Everything you need to know about marijuana edibles



My husband had the Maureen Dowd experience minus the unpleasantness, in that he ate a little too much too quickly. We took a ‘Rookie Cookie’ with us on vacation to Taos. We were playing cards late one afternoon and he took out the cookie to give it a try. It is a very small cookie, dosage 7 mg. I declined to join him; I was sufficiently challenged just trying to get through the end of allergy season, so Dan ate all the cookie himself, one dry crumb at a time… and we played cards and waited. Stone Sober Me checked in with him every fifteen minutes or so and asked him if he felt any effect; he said ‘no’. After about an hour, we decided to walk down the hill from the RV park to a Mexican restaurant to eat dinner. We paid for our food and waited for it to be delivered out on the patio, where our table had a view of the sunset reflected off Taos Mountain. That’s when he noticed he was very high, but he wouldn’t report this for a few days. I noticed no change in his behavior or speech. He said it spooked him that it sneaked up on him like that after at least an hour, and not even he noticed until he went outside the travel trailer and started walking.

We had heard that pot had changed quite a bit since the 70’s and 80’s; occasionally I’ll take medication to deal with anxiety, and we hoped a nibble of a brownie might be a smarter, tastier way to self-medicate. But I have never known a drug that could hit my husband right between the eyes and neither of us noticed the effect on him for some time. His tolerance for substances is much higher than mine. With today’s pot strains, we’re thinking we’re going to have to think more carefully about dosage and the degree of desireable ‘high’.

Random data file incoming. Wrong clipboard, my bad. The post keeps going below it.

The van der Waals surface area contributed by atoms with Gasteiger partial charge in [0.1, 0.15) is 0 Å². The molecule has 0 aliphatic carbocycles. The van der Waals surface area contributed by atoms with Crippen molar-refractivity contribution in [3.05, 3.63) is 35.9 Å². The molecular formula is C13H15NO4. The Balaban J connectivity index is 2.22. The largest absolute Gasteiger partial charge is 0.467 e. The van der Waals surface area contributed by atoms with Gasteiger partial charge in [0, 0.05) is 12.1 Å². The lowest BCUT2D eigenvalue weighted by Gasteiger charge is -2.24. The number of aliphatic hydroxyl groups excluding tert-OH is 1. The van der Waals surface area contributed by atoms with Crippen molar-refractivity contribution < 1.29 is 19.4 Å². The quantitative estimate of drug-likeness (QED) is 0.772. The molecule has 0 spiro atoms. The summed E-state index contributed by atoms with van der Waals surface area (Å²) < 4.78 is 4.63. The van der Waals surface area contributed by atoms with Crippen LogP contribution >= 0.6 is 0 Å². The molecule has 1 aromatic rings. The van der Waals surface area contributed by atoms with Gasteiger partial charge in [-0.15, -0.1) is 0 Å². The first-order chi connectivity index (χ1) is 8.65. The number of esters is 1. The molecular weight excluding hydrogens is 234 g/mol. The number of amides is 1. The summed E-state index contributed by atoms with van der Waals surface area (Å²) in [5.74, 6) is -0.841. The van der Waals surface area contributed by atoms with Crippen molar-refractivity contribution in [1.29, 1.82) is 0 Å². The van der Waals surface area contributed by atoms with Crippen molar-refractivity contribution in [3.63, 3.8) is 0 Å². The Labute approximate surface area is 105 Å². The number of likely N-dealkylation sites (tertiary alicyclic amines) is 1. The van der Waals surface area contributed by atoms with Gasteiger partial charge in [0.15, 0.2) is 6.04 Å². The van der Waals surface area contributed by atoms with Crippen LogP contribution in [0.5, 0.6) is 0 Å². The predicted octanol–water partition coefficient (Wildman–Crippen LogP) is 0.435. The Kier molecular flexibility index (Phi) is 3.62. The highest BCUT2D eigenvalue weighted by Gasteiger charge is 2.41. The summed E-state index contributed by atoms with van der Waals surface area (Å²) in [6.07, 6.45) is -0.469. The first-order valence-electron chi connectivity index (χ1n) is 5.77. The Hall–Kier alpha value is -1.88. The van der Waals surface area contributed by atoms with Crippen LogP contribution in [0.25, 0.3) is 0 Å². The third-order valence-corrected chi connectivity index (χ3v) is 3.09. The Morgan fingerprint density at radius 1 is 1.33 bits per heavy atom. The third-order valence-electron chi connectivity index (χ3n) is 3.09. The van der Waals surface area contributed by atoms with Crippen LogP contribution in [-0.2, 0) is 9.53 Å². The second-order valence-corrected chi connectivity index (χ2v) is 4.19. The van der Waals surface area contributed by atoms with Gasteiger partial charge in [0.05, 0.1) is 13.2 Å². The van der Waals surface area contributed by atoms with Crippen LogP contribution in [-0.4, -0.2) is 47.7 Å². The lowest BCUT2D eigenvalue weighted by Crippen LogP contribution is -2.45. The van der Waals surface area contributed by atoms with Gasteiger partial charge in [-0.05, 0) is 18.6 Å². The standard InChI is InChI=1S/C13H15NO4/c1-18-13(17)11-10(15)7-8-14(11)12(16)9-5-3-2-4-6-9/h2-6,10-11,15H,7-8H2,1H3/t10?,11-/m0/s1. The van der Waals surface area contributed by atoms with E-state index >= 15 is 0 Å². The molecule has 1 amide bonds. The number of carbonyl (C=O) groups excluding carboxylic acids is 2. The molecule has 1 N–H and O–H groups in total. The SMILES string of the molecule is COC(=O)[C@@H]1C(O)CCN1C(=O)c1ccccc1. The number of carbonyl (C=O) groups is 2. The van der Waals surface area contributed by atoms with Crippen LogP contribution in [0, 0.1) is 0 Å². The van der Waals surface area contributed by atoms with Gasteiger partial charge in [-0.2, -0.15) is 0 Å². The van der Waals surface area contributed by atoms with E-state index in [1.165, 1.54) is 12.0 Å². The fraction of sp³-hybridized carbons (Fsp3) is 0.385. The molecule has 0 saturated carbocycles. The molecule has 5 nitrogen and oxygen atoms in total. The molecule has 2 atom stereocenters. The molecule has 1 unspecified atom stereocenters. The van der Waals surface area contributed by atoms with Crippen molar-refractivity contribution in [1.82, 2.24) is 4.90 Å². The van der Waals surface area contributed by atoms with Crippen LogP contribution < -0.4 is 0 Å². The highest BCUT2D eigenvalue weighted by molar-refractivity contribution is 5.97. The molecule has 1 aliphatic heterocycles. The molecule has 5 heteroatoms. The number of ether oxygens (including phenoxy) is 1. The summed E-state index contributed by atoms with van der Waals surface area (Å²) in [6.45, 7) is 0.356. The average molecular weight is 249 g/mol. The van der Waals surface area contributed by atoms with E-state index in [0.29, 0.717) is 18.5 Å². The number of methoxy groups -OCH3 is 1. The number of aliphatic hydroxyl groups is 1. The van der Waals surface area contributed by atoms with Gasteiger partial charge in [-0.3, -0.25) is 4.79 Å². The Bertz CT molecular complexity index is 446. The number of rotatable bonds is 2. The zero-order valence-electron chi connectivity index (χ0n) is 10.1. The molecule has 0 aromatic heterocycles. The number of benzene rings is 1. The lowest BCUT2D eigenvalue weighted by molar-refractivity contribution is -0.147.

1 Like

I would have to take issue with the assessment that the worst that could happen is you need to sit down for a while. While objectively true, in that there is no actual danger of an overdose hurting or killing you, eating too much can, and often does, result in an extremely unpleasant couple or hours spend sitting there twitching. There are some people who have no ill effects no matter how much they eat, but for me and plenty of other people I know, that’s not the case.

Smoking, you are very unlikely to get to the level where it’s unpleasant without realizing it ahead of time, and if you do get there, it passes in about twenty minutes. Smoking is also much more predictable, in that it gives similar results every time. I’ve had an experience where I ate an amount that I’d eaten two days ago with no ill effects, but this time it was after a workout and I hadn’t eaten in about seven hours. It came on much faster, and, while it didn’t reach the level of being unpleasant, I was a whole lot higher than I had planned to be for a while.